Abdullah El-Seblani v. IndyMac Mortgage Services, et al


OPINION filed : we AFFIRM the judgment of the district court, decision not for publication. Martha Craig Daughtrey, Circuit Judge; R. Guy Cole , Jr., Circuit Judge and Julia Smith Gibbons, Authoring Circuit Judge.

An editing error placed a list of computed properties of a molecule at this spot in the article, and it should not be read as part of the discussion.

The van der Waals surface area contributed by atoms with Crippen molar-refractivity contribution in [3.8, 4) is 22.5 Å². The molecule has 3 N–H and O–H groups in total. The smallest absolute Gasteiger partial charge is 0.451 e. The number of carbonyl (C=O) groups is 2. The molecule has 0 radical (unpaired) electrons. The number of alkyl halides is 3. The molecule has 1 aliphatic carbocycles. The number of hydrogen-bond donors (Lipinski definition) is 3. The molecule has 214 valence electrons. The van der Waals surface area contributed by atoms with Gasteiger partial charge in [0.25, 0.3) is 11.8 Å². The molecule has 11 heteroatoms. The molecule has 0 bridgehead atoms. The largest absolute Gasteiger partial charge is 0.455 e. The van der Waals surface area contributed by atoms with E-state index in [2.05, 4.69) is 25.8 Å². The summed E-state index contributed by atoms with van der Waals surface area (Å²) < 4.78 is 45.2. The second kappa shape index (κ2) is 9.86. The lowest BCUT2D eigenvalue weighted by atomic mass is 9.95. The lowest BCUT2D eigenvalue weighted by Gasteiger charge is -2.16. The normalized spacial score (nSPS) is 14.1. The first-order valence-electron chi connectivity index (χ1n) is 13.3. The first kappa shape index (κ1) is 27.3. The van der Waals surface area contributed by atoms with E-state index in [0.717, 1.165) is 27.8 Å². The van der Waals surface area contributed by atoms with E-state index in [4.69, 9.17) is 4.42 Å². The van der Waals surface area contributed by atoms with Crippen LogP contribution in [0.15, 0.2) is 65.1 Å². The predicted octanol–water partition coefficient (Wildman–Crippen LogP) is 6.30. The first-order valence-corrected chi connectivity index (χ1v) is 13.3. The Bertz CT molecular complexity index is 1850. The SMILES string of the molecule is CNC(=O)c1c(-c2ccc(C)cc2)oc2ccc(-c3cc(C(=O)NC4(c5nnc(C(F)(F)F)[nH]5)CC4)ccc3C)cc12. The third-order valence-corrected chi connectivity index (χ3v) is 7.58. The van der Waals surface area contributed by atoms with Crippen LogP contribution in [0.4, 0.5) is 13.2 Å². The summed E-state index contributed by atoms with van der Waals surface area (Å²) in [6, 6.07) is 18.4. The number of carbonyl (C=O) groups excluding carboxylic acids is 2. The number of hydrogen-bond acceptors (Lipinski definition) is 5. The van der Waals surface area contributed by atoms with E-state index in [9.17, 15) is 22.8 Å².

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Case: 12-1046 Document: 006111550615 Filed: 01/07/2013 Page: 1 NOT RECOMMENDED FOR FULL-TEXT PUBLICATION File Name: 13a0030n.06 No. 12-1046 UNITED STATES COURT OF APPEALS FOR THE SIXTH CIRCUIT FILED ABDULLAH EL-SEBLANI Plaintiff - Appellant v. INDYMAC MORTGAGE SERVICES, a division of OneWest Bank, FSB; ONEWEST, FSB, fka IndyMac Federal Bank Defendants - Appellees ) ) ) ) ) ) ) ) ) ) ) ) Jan 07, 2013 DEBORAH S. HUNT, Clerk ON APPEAL FROM THE UNITED STATES DISTRICT COURT FOR THE EASTERN DISTRICT OF MICHIGAN Before: DAUGHTREY, COLE, and GIBBONS, Circuit Judges. JULIA SMITH GIBBONS, Circuit Judge. OneWest Bank (“OneWest”) foreclosed on Abdullah El-Seblani’s home in Dearborn Heights, Michigan in 2010. El-Seblani filed this civil action against OneWest and its subsidiary, IndyMac Mortgage Services (“IMS”), to contest the foreclosure under a variety of statutory and common-law theories. He claims that he properly accepted a mortgage-modification offer from IMS before the foreclosure sale of his home took place. The district court granted OneWest’s and IMS’s motion for summary judgment. We affirm. I. A. -1- Case: 12-1046 Document: 006111550615 Filed: 01/07/2013 Page: 2 El-Seblani v. IndyMac Mortg. Servs., et al. No. 12-1046 El-Seblani purchased his home in 2007 using a loan from OneWest’s predecessor, IndyMac Bank (“IndyMac”). IndyMac secured the loan through a mortgage on El-Seblani’s property. The mortgage identified Mortgage Electronic Registration Systems (“MERS”) as the “mortgagee” and “nominee for Lender and Lender’s successors and assigns,” and IndyMac as the “Lender.” El-Seblani began missing mortgage payments in 2010. MERS assigned all of its interest in El-Seblani’s mortgage to OneWest on June 22, 2010, and the county register of deeds recorded the assignment on July 1. The day after MERS assigned its interest to OneWest, counsel for OneWest sent El-Seblani a letter, via both first-class and certified mail, notifying him of his default and providing information on his right to a meeting on loan modification. The letter stated that ElSeblani had the right to “request a meeting with [OneWest’s counsel] to attempt to work out a modification of the mortgage loan to avoid foreclosure” within fourteen days. El-Seblani asserts that he never received this letter, but this assertion is not supported by an affidavit, declaration, or similar evidence. A published notice containing analogous information appeared in the Detroit Legal News on June 25, 2010. OneWest and IMS received a fax from a third-party loan modification group authorizing discussions about El-Seblani’s situation on July 7. On July 14, IMS sent El-Seblani a letter stating that he “may be eligible for a loan modification,” along with a proposed agreement, based on ElSeblani’s stated income and liabilities. The letter states in relevant part: This offer is valid for a limited time. The enclosed modification agreement must be signed and returned to IndyMac Mortgage Services by 7/28/2010. If you accept this offer, you will need to sign and return the enclosed modification agreement along with your first monthly payment in the enclosed -2- Case: 12-1046 Document: 006111550615 Filed: 01/07/2013 Page: 3 El-Seblani v. IndyMac Mortg. Servs., et al. No. 12-1046 prepaid envelope. The principal and interest portion of your monthly payment will be $856.45 and will change according to paragraph two on the enclosed modification agreement. . . . Please sign and return the enclosed modification agreement on or before the above mentioned expiration date. On July 31, 2010, OneWest received a check for $856.45 from El-Seblani, but not the signed modification agreement. According to Charles Boyle,1 OneWest’s vice president, OneWest placed the check in a suspense account “because the loan modification offer had expired.” OneWest did not receive the signed agreement until August 18, 2010. The bank’s notes also indicate that ElSeblani did not qualify for the loan modification program because he understated his liabilities by twenty percent. While this was taking place, OneWest and IMS published notice of their intent to foreclose by advertisement in the Detroit Legal News on July 22, July 29, August 5, and August 12. On August 30, 2010, IMS sent El-Seblani a letter notifying him that his request for a mortgage modification could not be completed “due to an imminent foreclosure sale of the property.” Fannie Mae purchased El-Seblani’s home at a sheriff’s sale on September 2, 2010. In an “affidavit of compliance” attached to the sheriff’s deed, Marshall Issacs, an attorney for OneWest, certified that all proper legal measures had been taken prior to foreclosure and “[t]hat neither the borrower(s) nor a housing counselor requested [OneWest’s counsel] set up a meeting to modify the mortgage, within 1 El-Seblani argues that we should not consider Boyle’s affidavit because it did not meet the requirements of Federal Rule of Civil Procedure 56. See Fed. R. Civ. P. 56(c)(4) (“An affidavit or declaration used to support . . . a motion must be made on personal knowledge, set out facts that would be admissible in evidence, and show that the affiant or declarant is competent to testify on the matters stated.”) El-Seblani waived this argument by not raising it in the district court. Moore v. Holbrook, 2 F.3d 697, 701–02 (6th Cir. 1993) (enforcing a similar bar under Rule 56(c)(4)’s predecessor, Rule 56(e)). -3- Case: 12-1046 Document: 006111550615 Filed: 01/07/2013 Page: 4 El-Seblani v. IndyMac Mortg. Servs., et al. No. 12-1046 the required time period.” The six-month period in which El-Seblani could redeem his mortgage after the sheriff’s sale expired on March 2, 2011. See Mich. Comp. Laws § 600.3240(8) (defining redemption period for “a mortgage . . . of residential property . . . if the amount claimed to be due on the mortgage is more than 66-2/3[%] of the original indebtedness secured by the mortgage”). B. El-Seblani filed a complaint against OneWest and IMS in Wayne County Circuit Court on February 4, 2011. The six counts in the complaint are: (1) violation of the Michigan Mortgage Brokers, Lender and Servicer Lending Act (“Mortgage Act”), Mich. Comp. Laws §§ 445.1651–84; (2) breach of contract; (3) promissory estoppel; (4) “misrepresentation”; (5) violation of Mich. Comp. Laws § 600.3205a (2010); and (6) “exemplary damages.” El-Seblani’s prayer for relief asked the state circuit court to “[s]tay all proceedings for possession including eviction of Plaintiff,” “[s]et aside [the] sheriff’s sale,” and “[d]eclare [the] mortgage foreclosure void” as relief. OneWest became aware of the suit on February 23 and removed the action to the district court on March 23. By that time the redemption period had expired. The district court granted a motion for summary judgment as to all counts in the complaint on December 15. II. We review a district court’s order granting summary judgment de novo. Nolfi v. Ohio Ky. Oil Corp., 675 F.3d 538, 544 (6th Cir. 2012). Summary judgment is appropriate “if the movant shows that there is no genuine dispute as to any material facts and the movant is entitled to judgment as a matter of law.” Fed. R. Civ. P. 56(a). “The non-moving party may not rest upon its mere allegations or denials of the adverse party’s pleadings, but rather must set forth specific facts -4- Case: 12-1046 Document: 006111550615 Filed: 01/07/2013 Page: 5 El-Seblani v. IndyMac Mortg. Servs., et al. No. 12-1046 showing that there is a genuine issue for trial.” White v. Baxter Healthcare Corp., 533 F.3d 381, 390 (6th Cir. 2008). III. The district court held that El-Seblani had no “standing” to challenge the foreclosure because his “right, title and interest” in his home was “extinguished” after the expiration of the redemption period and he did not present sufficient reasons for an “equitable extension” of the redemption period. While we agree with the reasoning leading up to that holding, we would not characterize it as a holding on “standing” grounds. “[A] plaintiff must have standing under both Article III and state law in order to maintain a cause of action” when invoking diversity jurisdiction in federal court. Morell v. Star Taxi, 343 F. App’x 54, 57 (6th Cir. 2009). There is no serious dispute that El-Seblani has Article III standing to contest the foreclosure sale, Friends of the Earth, Inc. v. Laidlaw Envt’l Servs. (TOC), Inc., 528 U.S. 167, 180–81 (2000) (standing is established when there is a “concrete,” “particularized,” and “actual” injury that “is fairly traceable to the challenged action of” the defendants and capable of being “redressed by a favorable decision”), and the district court’s “standing” argument was based entirely on state law. A litigant has standing under Michigan law “whenever there is a legal cause of action,” including instances when a plaintiff can meet the standards for seeking a declaratory judgment. Lansing Schs. Educ. Ass’n v. Lansing Bd. of Educ., 792 N.W.2d 686, 699 (Mich. 2010). El-Seblani met Michigan’s basic standing requirement. Michigan courts have long held that a mortgagor may challenge the validity of a statutory foreclosure either through “summary proceedings” in the Michigan courts pursuant to Mich. Comp. Laws § 600.5714, or by filing a -5- Case: 12-1046 Document: 006111550615 Filed: 01/07/2013 Page: 6 El-Seblani v. IndyMac Mortg. Servs., et al. No. 12-1046 separate lawsuit, as El-Seblani did here. See Mfrs. Hanover Mortg. Corp. v. Snell, 370 N.W.2d 401, 404 (Mich. 1985) (“The [Michigan] Supreme Court has long held that the mortgagor may hold over after foreclosure by advertisement and test the validity of the sale in the summary proceeding.”); Reid v. Nusholtz, 249 N.W. 831, 832 (Mich. 1933) (acknowledging that after foreclosure, the homeowner “could file a bill and have the sale set aside, or, which was equivalent thereto, hold over after redemption had expired and test the validity of the sale in the summary proceedings”). He therefore has a “cause of action” under state law. The confusion over “standing” arises because under Michigan’s foreclosure statute, “all the right, title and interest which the mortgagor had at the time of the execution of the mortgage” vests in the entity that purchased the foreclosed property in the sheriff’s sale after the expiration of the redemption period. Mich. Comp. Laws § 600.3236; see also Piotrowski v. State Land Office Bd., 4 N.W.2d 514, 517 (Mich. 1942) (“Plaintiffs did not avail themselves of their right of redemption in the foreclosure proceedings and at the expiration of such right . . . all plaintiffs’ rights in and to the property were extinguished.”). A strict reading of the statute suggests that once the redemption period expires, the homeowner has no legal interest in the property that litigation might vindicate. Senters v. Ottawa Sav. Bank, FSB, 503 N.W. 2d 639, 643 (Mich. 1993) (arguing that Michigan’s redemption statute “leav[es] no room for equitable considerations absent fraud, accident, or mistake”). Since a typical lawsuit cannot be completed before the expiration of the redemption period, Michigan courts allow “an equitable extension of the period to redeem from a statutory foreclosure sale in connection with a mortgage foreclosed by advertisement and posting of notice” in order to keep a plaintiff’s suit viable, provided he makes “a clear showing of fraud, or irregularity” -6- Case: 12-1046 Document: 006111550615 Filed: 01/07/2013 Page: 7 El-Seblani v. IndyMac Mortg. Servs., et al. No. 12-1046 by the defendant. Schulthies v. Barron, 167 N.W.2d 784, 785 (Mich. Ct. App. 1969); see also Freeman v. Wozniak, 617 N.W.2d 46, 49 (Mich. Ct. App. 2000) (“[I]n the absence of fraud, accident or mistake, the possibility of injustice is not enough to tamper with the strict statutory requirements.”). The standards for obtaining such an extension are stringent. “[S]tatutory foreclosures will only be set aside if ‘very good reasons’ exist for doing so.” Kubicki v. Mortgage Electronic Registration Sys., 807 N.W.2d 433, 434 (Mich. Ct. App. 2011) (quoting Markoff v. Tournier, 201 N.W. 888, 889 (Mich. 1925)); see also Sweet Air Inv., Inc. v. Kenney, 739 N.W.2d 656, 659 (Mich. Ct. App. 2007) (“‘[I]t would require a strong case of fraud or irregularity, or some peculiar exigency, to warrant setting a foreclosure sale aside.’”) (quoting United States v. Garno, 974 F. Supp. 628, 633 (E.D. Mich. 1997)). The misconduct must relate to the foreclosure procedure itself. Freeman, 617 N.W.2d at 49 (“Plaintiff cannot argue that there was fraud, accident, or mistake because plaintiff readily conceded that the foreclosure procedure was technically proper.”). Moreover, because the foreclosure statutes are intended to create finality and certainty in property rights, an action challenging foreclosure must be brought “promptly and without delay.” Richard v. Schneiderman & Sherman, PC, 818 N.W.2d 334, 337 (Mich. Ct. App. 2011), rev’d on other grounds, 807 N.W.2d 325 (Mich. 2012). Since extension of the redemption period is an equitable remedy, the permissible amount of delay between a foreclosure sale and a lawsuit challenging that sale may vary. Michigan courts have previously found that suits filed before the expiration of the redemption period, like ElSeblani’s, can qualify for an equitable extension if a proper showing of “fraud or irregularity” is made. Richard, 818 N.W.2d at 337. -7- Case: 12-1046 Document: 006111550615 Filed: 01/07/2013 Page: 8 El-Seblani v. IndyMac Mortg. Servs., et al. No. 12-1046 The district court’s conclusion that El-Seblani had no “standing” was made in reliance on an unpublished Michigan Court of Appeals decision that appeared to characterize dismissal of a lawsuit challenging foreclosure after the redemption period expired as being based on “standing.” See Overton v. Mortg. Elec. Registration Sys., No. 284950, 2009 WL 1507342, at *1 (Mich. Ct. App. May 28, 2009). Two other unpublished cases reached similar conclusions. See Awad v. Gen. Motors Acceptance Corp., No. 302692, 2012 WL 1415166, at *4 (Mich. Ct. App. April 24, 2012) (relying on Overton to conclude that after expiration of redemption period, plaintiff “lost all right, title, and interest in the property and, therefore, lost her standing to sue”); Mission of Love v. Evangelist Hutchinson Ministries, No. 266219, 2007 WL 1094424, at *5 (Mich. Ct. App. April 12, 2007) (finding that plaintiffs “no longer had any right or interest” in a foreclosed property, and therefore no “standing” under Michigan law, after the expiration of the redemption period). We find, in line with a recent unpublished decision by this court, that these holdings “do[] not turn on standing doctrine.” Houston v. U.S. Bank Home Mortg. Wisc. Servicing, No. 11-2444, 2012 WL 5869918, at *4 (6th Cir. Nov. 20, 2012). It is more accurate to say that the “fraud or irregularity” claims in Overton, Awad, and Mission of Love lacked sufficient merit to meet the high standard imposed by Michigan law on claims to set aside a foreclosure sale. Therefore, we must determine whether El-Seblani made a sufficient showing of “fraud or irregularity” in connection with the sheriff’s sale of his home to “undo the divestment of [his] property.” Houston, 2012 WL 5869918, at *5. Because we find, for the reasons stated in Part IV, infra, that the legal issues ElSeblani raised in connection with this foreclosure sale lack merit, we agree that he has failed to meet -8- Case: 12-1046 Document: 006111550615 Filed: 01/07/2013 Page: 9 El-Seblani v. IndyMac Mortg. Servs., et al. No. 12-1046 the “fraud or irregularity” standard in this case and is not entitled to a rescission of the foreclosure sale. IV. A. The district court found that El-Seblani’s claim under the Mortgage Act, which sets forth requirements for the licensing of mortgage brokers in Michigan, failed because the statute does not apply to a “depository financial institution” like OneWest or IndyMac, Mich. Comp. Laws § 445.1675(a), or to “a mortgage broker, mortgage lender, or . . . mortgage servicer that is a subsidiary or affiliate of a holding company of a depository financial institution” like IMS, id. § 445.1675(m). We agree. The Mortgage Act defines a “depository financial institution” as “a state or nationally chartered bank, a state or federally chartered . . . savings bank . . . .” Id. § 445.1651a(f). This definition encompasses OneWest and IndyMac, both of which are federally chartered savings banks. IMS is also exempt because it is a subsidiary of a federally chartered savings bank. See Tryc v. Mich. Veterans’ Facility, 545 N.W.2d 642, 646 (Mich. 1996) (“If the language of a statute is clear and unambiguous, the plain meaning of the statute reflects the legislative intent and judicial construction is not permitted.”). Summary judgment on this claim was proper. B. El-Seblani’s various common-law arguments for attacking OneWest’s and IMS’s decision to pursue foreclosure instead of mortgage modification all lack merit. We begin with the breach of contract claim. The July 14, 2010, letter IMS sent to El-Seblani instructed him to submit a signed -9- Case: 12-1046 Document: 006111550615 Filed: 01/07/2013 Page: 10 El-Seblani v. IndyMac Mortg. Servs., et al. No. 12-1046 mortgage modification agreement along and an initial payment to OneWest by July 28, 2010, in order to accept the proposed mortgage modification. There is no disagreement in the record that ElSeblani failed to provide OneWest with both the payment and the signed agreement until several weeks after the deadline passed. Unless “acceptance is unambiguous and in strict conformance with the offer, no contract is formed.” Pakideh v. Franklin Comm. Mortg. Grp., Inc., 540 N.W.2d 777, 780 (Mich. Ct. App. 1995); see also Harper Bldg. Co. v. Kaplan, 52 N.W.2d 536, 538 (Mich. 1952). El-Seblani’s counsel argued before the district court that El-Seblani “represent[ed]” to her that he sent back the check and the form together, but there is no record evidence to support this story. Since there is no genuine dispute in the record that El-Seblani failed to follow the offer’s instructions for acceptance, OneWest and IMS did not breach a contract by proceeding with foreclosure. El-Seblani’s promissory estoppel claim is similarly flawed. Such claims require “(1) a promise, (2) that the promisor should reasonably have expected to induce action of a definite and substantial character on the part of the promisee, (3) which in fact produced reliance or forbearance of that nature, (4) in circumstances such that the promise must be enforced if injustice is to be avoided.” McMath v. Ford Motor Co., 259 N.W.2d 140, 142 (Mich. Ct. App. 1977). The July 14 letter to El-Seblani only promised mortgage modification if he complied with the letter’s conditions. Under Michigan law, one “cannot construct a detrimental reliance or estoppel theory on a conditional promise, especially when the condition did not take place.” Bivans Corp. v. Comm. Nat’l Bank of Pontiac, 166 N.W.2d 270, 273 (Mich. Ct. App. 1968). Since El-Seblani did not fulfill all of the prerequisites upon which OneWest’s promise of mortgage modification depended, he could not have reasonably relied upon it. Novak v. Nationwide Mut. Ins. Co., 599 N.W.2d 546, 552 (Mich. Ct. App. -10- Case: 12-1046 Document: 006111550615 Filed: 01/07/2013 Page: 11 El-Seblani v. IndyMac Mortg. Servs., et al. No. 12-1046 1999) (“We are to exercise caution in evaluating an estoppel claim and should apply the doctrine only where the facts are unquestionable and the wrong to be prevented undoubted.”). El-Seblani’s “misrepresentation” claim is also unavailing. While the complaint is vague as to the legal theory El-Seblani is invoking, the cases cited in his brief on appeal suggest that he is making an “innocent misrepresentation” claim. See M&D, Inc. v. W.B. McConkey, 585 N.W.2d 33, 37 (Mich. Ct. App. 1998) (noting that an “innocent misrepresentation” claim requires a “show[ing] that an unintendedly false representation was made in connection with the making of a contract and that the injury suffered as a consequence of the misrepresentation inure[d] to the benefit of the party making the misrepresentation”). The district court correctly found that IMS promised modification under conditions that El-Seblani did not meet, and El-Seblani could not point to a “false representation” made in connection with the offer. Accordingly, the district court was correct to grant summary judgment on the “misrepresentation” claim. C. Next, El-Seblani claims that OneWest and IMS violated Mich. Comp. Laws § 600.3205a (2010),2 which requires a foreclosing party to provide mortgagors with a notice of their default and their right to discuss loan modification with the lender. The statute directs the foreclosing party to “serve” the mortgagor “by mailing the notice by regular first-class mail and by certified mail, return receipt requested, with delivery restricted to the borrower, both sent to the borrower’s last known address.” Mich. Comp. Laws § 600.3205a(3) (2010). There are detailed requirements regarding 2 Michigan’s legislature amended this statute in 2011, after El-Seblani’s foreclosure took place. -11- Case: 12-1046 Document: 006111550615 Filed: 01/07/2013 Page: 12 El-Seblani v. IndyMac Mortg. Servs., et al. No. 12-1046 the information the notice letters must contain. Id. § 600.3205a(1)–(2). In addition, within a week of mailing the notice, the foreclosing party must publish a notice with similar information in a local periodical. Id. § 600.3205a(4). A foreclosure sale is voidable under Michigan law if notice is defective, Jackson Inv. Corp. v. Pittsfield Prods., Inc., 413 N.W.2d 99, 101 (Mich. Ct. App. 1987), provided the plaintiff can show he was prejudiced by the lack of proper notice, Sweet Air Inv., 739 N.W.2d at 662. We agree with the district court’s conclusion that OneWest and IMS complied fully with section 600.3205a. The letters sent to El-Seblani and the notice posted in the Detroit Legal News precisely track the detailed content requirements of the statute. The affidavit of compliance signed by OneWest’s attorney confirms that all necessary steps for providing El-Seblani notice of his right to discuss a mortgage modification were followed. Furthermore, even if El-Seblani’s unsupported assertions about the deficiency of notice were credited, he cannot claim he was sufficiently prejudiced by that failure to justify relief. Accordingly, summary judgment was proper. D. We conclude by considering El-Seblani’s claim for “exemplary damages.” “Exemplary damages” are defined under Michigan law as compensatory damages “recoverable for injury to feelings and for the sense of indignity and humiliation resulting from injury maliciously and wantonly inflicted.” Ray v. City of Detroit, 242 N.W.2d 494, 495 (Mich. Ct. App. 1976). They “do[] not constitute a separate claim” under Michigan law. Fonstad v. Teal, No. 254051, 2005 WL 1705514, at *5 (Mich. Ct. App. July 21, 2005). Because the record presents no basis for imposing such damages, the district court correctly granted summary judgment on this count of the complaint. -12- Case: 12-1046 Document: 006111550615 Filed: 01/07/2013 El-Seblani v. IndyMac Mortg. Servs., et al. No. 12-1046 V. For these reasons, we affirm the judgment of the district court. -13- Page: 13